Scottish team use virotherapy with brain tumours to great effect

2013 Research


Professor Moira Brown and beating brain cancer with a herpes virus

A team lead by Professor Moira Brown from Glasgow’s Southern General Hospital has produced promising Clinical Trial results using a virus to selectively kill cancer cells in real-life patients with brain tumours. We first covered her work at CANCERactive some 8 years ago. This alternative cancer treatment is often called virotherapy.

What is virotherapy? It is the use of common viruses either acting on their own because they are known to replicate strongly inside cancer cells and thus kill them (while healthy cells fight them off), or, in some cases, the viruses have been used as mutated carriers, made harmless so that they can carry a cancer killer into the tumour. For more detailed examples see HERE

First, Professor Brown had to persuade a hospital ethical committee to allow a virus to be given to terminally ill patients. In this case it was the herpes virus – the common cold sore virus. 

As early as 2001, Professor Brown first noted in the laboratory that the herpes virus would multiply rapidly in a cancer cell, ultimately killing it. Moira Brown is, in fact, a neuro-scientist and this prompted her interest in using the herpes virus with brain cancer.

’We began our original phase-one trials in October, 1997 on seriously ill patients with three to four month’s life expectancy. We were initially looking to see if it was safe - if we could inject herpes into the brain and not kill the patient.’  

In 2010, Professor Brown received the go-ahead to start full clinical trials. Again, the patients all had brain cancer. ’We decided to start treating one of the most intractable brain cancers, glioma, which has an average survival rate of one year following diagnosis,’ she says.

The patients received their injections during an operation called stereotaxic surgery: a hole is made in the skull and the virus is injected into the tumour.

The virus didn’t kill the patients and four of the patients were alive 18 to 30 months after treatment started. One patient is still alive nearly four years after commencing treatment. Scans of the patients’ tumours, which had previously been growing at a rapid rate, showed growth had been arrested by the virus.

’We were extremely encouraged by the results and are carrying out more trials on glioma patients,’ says Professor Brown.

As is the norm in Britain, full approval could be 5 years away. This is not the case in the USA where often, after promising initial results, patients are treated as part of an ongoing trial while approval is awaited. Professor Brown has been inundated with requests from patients to go on her trial. ’We have a limited number of patients to whom we can offer treatment. It is very sad because the outlook for gliomas is poor’, says Brown.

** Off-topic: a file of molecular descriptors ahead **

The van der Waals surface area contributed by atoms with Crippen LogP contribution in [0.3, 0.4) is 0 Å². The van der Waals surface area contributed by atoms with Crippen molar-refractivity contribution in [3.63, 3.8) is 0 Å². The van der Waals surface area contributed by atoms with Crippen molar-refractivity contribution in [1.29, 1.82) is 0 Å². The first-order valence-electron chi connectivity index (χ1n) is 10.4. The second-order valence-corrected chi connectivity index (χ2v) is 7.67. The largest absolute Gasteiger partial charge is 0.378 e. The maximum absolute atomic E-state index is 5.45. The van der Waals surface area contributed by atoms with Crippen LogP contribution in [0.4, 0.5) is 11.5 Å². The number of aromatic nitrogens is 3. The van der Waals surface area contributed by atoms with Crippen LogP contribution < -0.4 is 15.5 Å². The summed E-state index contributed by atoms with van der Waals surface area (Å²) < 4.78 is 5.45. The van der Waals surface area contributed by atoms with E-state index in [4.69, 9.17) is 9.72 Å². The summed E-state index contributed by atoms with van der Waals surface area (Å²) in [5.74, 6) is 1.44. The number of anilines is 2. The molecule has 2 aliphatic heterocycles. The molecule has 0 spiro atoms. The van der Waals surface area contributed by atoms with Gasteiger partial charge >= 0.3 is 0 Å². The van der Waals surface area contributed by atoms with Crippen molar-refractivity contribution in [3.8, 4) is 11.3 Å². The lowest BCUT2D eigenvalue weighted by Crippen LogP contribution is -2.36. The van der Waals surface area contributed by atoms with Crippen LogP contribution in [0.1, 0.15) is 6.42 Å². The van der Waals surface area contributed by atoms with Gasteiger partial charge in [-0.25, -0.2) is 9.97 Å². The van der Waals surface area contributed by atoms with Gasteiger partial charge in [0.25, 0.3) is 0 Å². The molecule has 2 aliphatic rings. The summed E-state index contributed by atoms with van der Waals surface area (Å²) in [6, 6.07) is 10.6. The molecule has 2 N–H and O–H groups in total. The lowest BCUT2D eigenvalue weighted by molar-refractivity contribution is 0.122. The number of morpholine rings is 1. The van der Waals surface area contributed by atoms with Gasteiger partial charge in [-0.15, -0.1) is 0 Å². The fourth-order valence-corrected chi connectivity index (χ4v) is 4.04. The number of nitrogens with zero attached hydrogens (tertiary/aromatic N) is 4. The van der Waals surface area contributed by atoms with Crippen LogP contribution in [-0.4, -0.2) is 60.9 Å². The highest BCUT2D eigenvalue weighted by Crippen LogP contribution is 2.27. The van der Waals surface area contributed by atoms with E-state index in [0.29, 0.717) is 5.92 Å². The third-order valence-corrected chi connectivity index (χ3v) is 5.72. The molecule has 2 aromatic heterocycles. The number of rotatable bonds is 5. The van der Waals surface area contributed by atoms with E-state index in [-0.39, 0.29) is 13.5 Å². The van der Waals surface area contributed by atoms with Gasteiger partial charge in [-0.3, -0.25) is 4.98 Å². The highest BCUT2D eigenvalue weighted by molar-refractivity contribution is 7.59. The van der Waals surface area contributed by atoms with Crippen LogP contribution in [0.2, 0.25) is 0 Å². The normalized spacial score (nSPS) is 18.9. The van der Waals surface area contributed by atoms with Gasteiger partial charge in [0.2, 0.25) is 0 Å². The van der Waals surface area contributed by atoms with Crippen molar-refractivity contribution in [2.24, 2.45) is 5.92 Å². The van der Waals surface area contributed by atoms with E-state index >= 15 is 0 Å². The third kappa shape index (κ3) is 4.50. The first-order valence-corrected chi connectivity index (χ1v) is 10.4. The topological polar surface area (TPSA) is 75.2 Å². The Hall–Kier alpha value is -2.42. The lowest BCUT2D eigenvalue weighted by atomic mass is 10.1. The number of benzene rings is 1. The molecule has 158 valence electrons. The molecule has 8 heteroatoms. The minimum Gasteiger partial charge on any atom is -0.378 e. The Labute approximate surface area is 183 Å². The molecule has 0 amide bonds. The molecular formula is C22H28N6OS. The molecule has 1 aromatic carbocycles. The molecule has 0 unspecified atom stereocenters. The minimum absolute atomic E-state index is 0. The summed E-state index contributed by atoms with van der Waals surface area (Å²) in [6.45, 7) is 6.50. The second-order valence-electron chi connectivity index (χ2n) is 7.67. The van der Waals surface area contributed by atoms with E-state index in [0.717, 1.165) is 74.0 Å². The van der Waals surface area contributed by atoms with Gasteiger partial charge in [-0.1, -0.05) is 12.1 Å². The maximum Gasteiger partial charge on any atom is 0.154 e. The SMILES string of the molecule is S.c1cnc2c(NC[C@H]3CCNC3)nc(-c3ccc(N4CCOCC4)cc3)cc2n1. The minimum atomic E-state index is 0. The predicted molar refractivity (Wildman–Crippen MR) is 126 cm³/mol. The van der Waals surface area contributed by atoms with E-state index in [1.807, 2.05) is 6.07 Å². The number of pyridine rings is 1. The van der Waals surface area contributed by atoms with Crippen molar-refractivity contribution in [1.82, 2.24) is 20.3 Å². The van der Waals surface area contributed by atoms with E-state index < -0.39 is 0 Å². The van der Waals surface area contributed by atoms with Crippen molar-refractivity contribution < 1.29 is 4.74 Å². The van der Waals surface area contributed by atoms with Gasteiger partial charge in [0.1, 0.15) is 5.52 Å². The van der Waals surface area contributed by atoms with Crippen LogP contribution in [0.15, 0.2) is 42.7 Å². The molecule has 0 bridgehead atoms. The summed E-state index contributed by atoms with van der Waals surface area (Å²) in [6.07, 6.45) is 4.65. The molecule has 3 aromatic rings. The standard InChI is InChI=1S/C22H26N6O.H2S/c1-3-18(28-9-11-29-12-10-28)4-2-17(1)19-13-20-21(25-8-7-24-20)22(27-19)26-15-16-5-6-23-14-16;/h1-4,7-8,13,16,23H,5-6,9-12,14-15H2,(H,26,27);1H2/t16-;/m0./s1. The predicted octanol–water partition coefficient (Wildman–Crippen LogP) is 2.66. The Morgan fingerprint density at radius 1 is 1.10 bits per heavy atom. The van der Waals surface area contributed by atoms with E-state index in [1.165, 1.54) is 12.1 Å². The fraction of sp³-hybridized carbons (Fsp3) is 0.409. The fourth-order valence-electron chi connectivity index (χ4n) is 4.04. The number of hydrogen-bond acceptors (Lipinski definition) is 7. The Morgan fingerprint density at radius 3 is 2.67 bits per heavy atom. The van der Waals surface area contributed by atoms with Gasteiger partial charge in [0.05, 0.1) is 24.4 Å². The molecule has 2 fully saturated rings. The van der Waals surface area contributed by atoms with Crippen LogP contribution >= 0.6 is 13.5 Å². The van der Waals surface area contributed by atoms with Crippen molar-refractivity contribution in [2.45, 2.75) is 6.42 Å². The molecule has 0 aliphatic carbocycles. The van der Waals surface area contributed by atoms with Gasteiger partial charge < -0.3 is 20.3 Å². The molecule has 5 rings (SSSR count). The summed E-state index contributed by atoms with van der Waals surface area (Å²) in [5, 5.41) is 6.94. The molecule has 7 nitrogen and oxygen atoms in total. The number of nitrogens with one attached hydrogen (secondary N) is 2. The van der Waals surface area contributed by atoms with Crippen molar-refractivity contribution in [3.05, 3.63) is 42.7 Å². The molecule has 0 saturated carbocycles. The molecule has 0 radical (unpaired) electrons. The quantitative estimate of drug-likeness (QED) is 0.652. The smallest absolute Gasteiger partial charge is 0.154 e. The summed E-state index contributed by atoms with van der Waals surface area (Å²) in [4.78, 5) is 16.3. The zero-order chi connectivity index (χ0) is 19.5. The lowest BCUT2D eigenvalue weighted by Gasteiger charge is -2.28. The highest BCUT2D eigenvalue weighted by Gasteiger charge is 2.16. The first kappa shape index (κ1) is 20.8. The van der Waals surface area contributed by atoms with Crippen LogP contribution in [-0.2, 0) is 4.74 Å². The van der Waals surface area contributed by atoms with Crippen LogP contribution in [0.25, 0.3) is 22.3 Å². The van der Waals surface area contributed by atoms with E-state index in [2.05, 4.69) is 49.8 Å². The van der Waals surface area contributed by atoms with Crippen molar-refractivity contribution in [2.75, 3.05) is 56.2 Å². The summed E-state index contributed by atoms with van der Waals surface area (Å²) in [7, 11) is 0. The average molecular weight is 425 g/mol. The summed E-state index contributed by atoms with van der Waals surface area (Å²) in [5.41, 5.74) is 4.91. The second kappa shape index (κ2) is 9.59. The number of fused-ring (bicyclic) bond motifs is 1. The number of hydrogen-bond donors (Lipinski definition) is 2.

Meanwhile’ Brown is working on a new form of the virus which is expected to have greater cancer-killing powers. If the current brain cancer research finishes as a success, she will move to phase III studies in two years.

Interestingly, doctors believe this particular virus will work against many common cancers, including ovarian, prostate and lung cancers. 

Virotherapy has been around for nearly 20 years. We have covered the story of two lung cancer patients alive more than a dozen years after trials at MD Anderson in Texas. Viruses like the herpes virus can be genetically modified so they only attack and multiply inside cancer cells.  

In America Cedars-Sinai and the Mayo Clinic are in the forefront of this work. Researchers at the Mayo Clinic have tested the use of the Measles virus with gliomas. “We are looking at better ways to treat some of the most lethal cancers”, said Dr. Eva Galanis, leader of the project. Dr. Galanis and her co-investigators discovered that a vaccine strain of the virus causes glioma cells to fuse, forming multinuclear cell aggregates that trigger cancer cell death. In both laboratory work and in several animal models measles virus strains have been shown to significantly shrink glioma tumors and prolong animal survival (1) 

In April 2009, the U.K. based Ark Therapeutics released an update on promising results from a multi-center Phase III clinical trial using a ‘first-generation adenoviral vector encoding TK’ called Cerepro (2). Unfortunately, the European Medicines Agency (EMEA) rejected Ark Therapeutics’ marketing application after deciding that the study was statistically underpowered and failed to show sufficient efficacy in terms of postponing death or re-intervention. The decision by the EMEA is currently under appeal by Ark Therapeutics.

(1)  The Mayo Clinic;–  

(2) Ark Therapeutics, 2009; Osborne, 2008.



2013 Research
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